Do elves really exist? Or do they only live in people's minds? Or in fiction, like in The Lord of the Rings books? German filmmaker Dorthe Eickelberg traveled all the way to Iceland, spending two and half months in the Arctic, to find out for her film Fairies and Other Tales.
Once in Iceland, a psychic tells her that elves still live behind his home in the polar wilderness and that they live inside stones and don't want to be disturbed.
Eickelberg then began to interview people on the streets, at gas stations and in stores to gather more information. She was told to keep her camera running at night. "Sometimes cameras can reveal what you cannot see with naked eyes," the psychic tells her.
"I always wanted to travel to Iceland. Whenever I read travel books, I always picked Iceland. And when I read about the legendary elves and the widespread belief of their existence in Icelanders' hearts, I said to myself that I would make a film about it," Eickelberg said yesterday in Taipei, while visiting for the ongoing Taiwan International Documentary Festival.
With a tiny budget from her Berlin film school, Eickelberg and her best friend went on the adventurous shooting trip. The result is a beautifully shot film, with stunning pictures of the glaciers, the northern lights and the mountains. Eickelberg also nicely weaves the pictures with lively animation elements (about the stones and elves) and music.
"It's a road movie, basically," Eickelberg said.
In fact it's a road movie about seeking and experiencing the supernatural at the same time. In the film, Eickelberg talks with a woman who claims to be able to communicate with the elves. The woman also foresees an accident that will happen to the film crew.
"One day we were trying to shoot the stones [of the elves], but the next day, we found that the camera was not working, and, worse, 70 percent of the footage we shot was destroyed. We gave up and returned to Germany," Eickelberg said.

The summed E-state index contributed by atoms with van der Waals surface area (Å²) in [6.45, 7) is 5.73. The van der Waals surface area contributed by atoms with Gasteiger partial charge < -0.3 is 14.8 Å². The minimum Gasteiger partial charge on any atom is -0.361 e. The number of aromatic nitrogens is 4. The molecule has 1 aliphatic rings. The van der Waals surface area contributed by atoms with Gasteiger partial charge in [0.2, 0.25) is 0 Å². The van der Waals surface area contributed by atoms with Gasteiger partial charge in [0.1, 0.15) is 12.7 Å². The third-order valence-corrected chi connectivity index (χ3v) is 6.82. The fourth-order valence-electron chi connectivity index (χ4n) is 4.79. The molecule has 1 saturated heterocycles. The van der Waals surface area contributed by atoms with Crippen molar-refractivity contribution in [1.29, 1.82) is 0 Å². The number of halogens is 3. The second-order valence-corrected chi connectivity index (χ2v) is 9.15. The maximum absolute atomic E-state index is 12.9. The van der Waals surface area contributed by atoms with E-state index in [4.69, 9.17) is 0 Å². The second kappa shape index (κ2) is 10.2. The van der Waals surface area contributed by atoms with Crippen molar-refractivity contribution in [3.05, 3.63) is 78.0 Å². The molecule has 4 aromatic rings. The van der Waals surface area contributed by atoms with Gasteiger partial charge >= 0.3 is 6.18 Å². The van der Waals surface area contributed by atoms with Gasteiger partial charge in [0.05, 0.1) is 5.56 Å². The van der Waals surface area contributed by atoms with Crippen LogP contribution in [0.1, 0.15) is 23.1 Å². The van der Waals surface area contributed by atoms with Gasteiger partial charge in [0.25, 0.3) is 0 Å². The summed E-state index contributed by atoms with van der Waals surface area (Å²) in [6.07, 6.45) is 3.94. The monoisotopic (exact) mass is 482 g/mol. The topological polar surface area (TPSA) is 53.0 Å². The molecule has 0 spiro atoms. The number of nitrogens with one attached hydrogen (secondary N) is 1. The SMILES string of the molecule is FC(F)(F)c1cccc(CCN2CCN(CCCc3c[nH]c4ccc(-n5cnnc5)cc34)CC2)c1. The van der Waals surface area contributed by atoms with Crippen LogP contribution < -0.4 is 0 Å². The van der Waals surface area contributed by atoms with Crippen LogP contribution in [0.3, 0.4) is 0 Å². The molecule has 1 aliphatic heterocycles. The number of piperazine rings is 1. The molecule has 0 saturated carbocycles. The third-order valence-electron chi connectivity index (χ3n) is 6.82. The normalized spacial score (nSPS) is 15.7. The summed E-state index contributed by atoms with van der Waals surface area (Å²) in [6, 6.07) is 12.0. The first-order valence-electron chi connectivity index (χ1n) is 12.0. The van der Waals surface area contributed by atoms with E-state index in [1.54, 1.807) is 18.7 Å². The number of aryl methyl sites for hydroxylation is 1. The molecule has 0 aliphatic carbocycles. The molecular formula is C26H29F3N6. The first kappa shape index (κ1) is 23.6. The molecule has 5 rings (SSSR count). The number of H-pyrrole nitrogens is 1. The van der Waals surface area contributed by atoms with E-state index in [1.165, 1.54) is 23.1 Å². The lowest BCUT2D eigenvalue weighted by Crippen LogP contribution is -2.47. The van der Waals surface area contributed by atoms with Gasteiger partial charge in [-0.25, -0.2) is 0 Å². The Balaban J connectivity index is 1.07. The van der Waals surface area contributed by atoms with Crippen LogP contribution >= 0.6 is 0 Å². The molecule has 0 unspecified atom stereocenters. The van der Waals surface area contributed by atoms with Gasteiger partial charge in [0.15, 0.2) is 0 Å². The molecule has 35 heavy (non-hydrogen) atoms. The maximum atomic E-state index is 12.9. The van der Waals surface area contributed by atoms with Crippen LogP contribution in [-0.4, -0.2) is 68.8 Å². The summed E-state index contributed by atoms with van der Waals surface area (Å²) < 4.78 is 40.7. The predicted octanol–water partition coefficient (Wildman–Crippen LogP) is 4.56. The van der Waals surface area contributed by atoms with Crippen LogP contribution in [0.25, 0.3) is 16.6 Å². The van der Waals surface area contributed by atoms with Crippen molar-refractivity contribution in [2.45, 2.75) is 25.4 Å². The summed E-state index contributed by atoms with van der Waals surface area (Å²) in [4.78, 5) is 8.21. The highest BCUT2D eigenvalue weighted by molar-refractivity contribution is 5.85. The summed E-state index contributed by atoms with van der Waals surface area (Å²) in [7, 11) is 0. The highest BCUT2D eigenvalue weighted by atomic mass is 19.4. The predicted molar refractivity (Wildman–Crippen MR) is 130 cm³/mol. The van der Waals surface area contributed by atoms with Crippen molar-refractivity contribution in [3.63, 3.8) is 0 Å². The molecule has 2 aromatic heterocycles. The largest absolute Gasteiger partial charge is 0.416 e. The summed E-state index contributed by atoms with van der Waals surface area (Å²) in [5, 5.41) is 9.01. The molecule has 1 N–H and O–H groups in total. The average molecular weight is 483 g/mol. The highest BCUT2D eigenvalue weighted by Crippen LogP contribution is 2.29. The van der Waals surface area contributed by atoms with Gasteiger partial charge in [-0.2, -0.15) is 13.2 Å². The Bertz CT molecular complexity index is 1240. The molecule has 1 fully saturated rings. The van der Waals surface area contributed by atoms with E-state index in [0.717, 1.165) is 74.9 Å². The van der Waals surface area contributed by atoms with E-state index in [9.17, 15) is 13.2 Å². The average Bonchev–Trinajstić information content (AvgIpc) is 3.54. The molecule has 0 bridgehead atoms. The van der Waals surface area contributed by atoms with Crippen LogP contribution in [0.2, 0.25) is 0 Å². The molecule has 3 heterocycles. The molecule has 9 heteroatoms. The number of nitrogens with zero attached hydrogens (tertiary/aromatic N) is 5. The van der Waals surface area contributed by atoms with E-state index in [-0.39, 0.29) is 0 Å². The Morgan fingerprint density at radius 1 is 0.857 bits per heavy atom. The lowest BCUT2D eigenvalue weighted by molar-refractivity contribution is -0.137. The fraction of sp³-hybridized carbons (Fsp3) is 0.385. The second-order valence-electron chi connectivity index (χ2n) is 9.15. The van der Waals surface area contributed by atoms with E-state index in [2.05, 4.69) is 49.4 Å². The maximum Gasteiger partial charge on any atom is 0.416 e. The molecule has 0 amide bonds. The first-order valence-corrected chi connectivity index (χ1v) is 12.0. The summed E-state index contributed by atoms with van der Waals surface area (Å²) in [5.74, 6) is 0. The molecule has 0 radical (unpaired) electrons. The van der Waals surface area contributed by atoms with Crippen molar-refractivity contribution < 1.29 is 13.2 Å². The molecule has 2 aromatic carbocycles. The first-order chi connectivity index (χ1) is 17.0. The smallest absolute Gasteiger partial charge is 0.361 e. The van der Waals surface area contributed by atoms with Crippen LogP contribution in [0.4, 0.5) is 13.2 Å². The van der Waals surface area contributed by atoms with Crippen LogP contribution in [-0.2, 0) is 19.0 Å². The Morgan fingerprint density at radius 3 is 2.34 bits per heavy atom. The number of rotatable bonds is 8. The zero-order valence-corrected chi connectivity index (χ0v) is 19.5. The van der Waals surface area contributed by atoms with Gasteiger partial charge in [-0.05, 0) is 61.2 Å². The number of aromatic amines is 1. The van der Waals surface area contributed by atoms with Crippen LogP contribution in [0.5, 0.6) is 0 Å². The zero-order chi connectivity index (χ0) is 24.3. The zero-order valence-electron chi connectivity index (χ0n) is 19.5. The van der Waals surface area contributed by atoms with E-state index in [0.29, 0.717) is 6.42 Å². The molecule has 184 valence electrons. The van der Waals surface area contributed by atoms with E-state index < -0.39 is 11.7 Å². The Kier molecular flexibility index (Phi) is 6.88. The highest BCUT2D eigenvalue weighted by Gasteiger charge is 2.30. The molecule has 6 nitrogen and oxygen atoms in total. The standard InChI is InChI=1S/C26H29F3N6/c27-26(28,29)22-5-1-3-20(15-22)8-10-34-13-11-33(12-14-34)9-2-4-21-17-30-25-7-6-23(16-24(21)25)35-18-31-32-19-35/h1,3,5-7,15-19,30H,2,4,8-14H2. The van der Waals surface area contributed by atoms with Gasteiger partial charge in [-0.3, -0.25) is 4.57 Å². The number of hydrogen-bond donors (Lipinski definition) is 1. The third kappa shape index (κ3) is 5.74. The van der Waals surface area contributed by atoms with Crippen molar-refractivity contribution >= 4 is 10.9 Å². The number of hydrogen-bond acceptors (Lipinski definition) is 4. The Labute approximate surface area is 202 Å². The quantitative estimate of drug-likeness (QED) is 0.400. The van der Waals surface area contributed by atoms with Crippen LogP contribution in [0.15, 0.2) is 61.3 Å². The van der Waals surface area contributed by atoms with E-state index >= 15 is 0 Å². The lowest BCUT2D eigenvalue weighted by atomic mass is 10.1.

When the crew finally went back to Iceland to re-shoot the footage, local people told them "You might not see the elves. But they have seen you."
Other eerie moments occurred during the shooting, as when Eickelberg's car became stuck in the snow or mud immediately after shooting the legendary stones.
The film recently won the best documentary award at the Cinema delle Donne festival in Turin, Italy and is part of the international competition section of the Taiwan International Documentary Festival.
For Eickelberg, the most important reward for shooting the film was that it became a trip of self-discovery. "I feel there is a lack in my heart and perhaps it's the same for many Germans of my generation. That is, we want to feel something and believe in something that is bigger than us," she said.
So, did she see the elves in the end? "It will depend on how the audience sees it in the film."
Fairies and Other Tales
Directed by Dorthe Eickelberg
Running time: 55 minutes
Screening times and location: Today, 4:50pm, Showtime Cinema; Wednesday, 10:30am, Showtime Cinema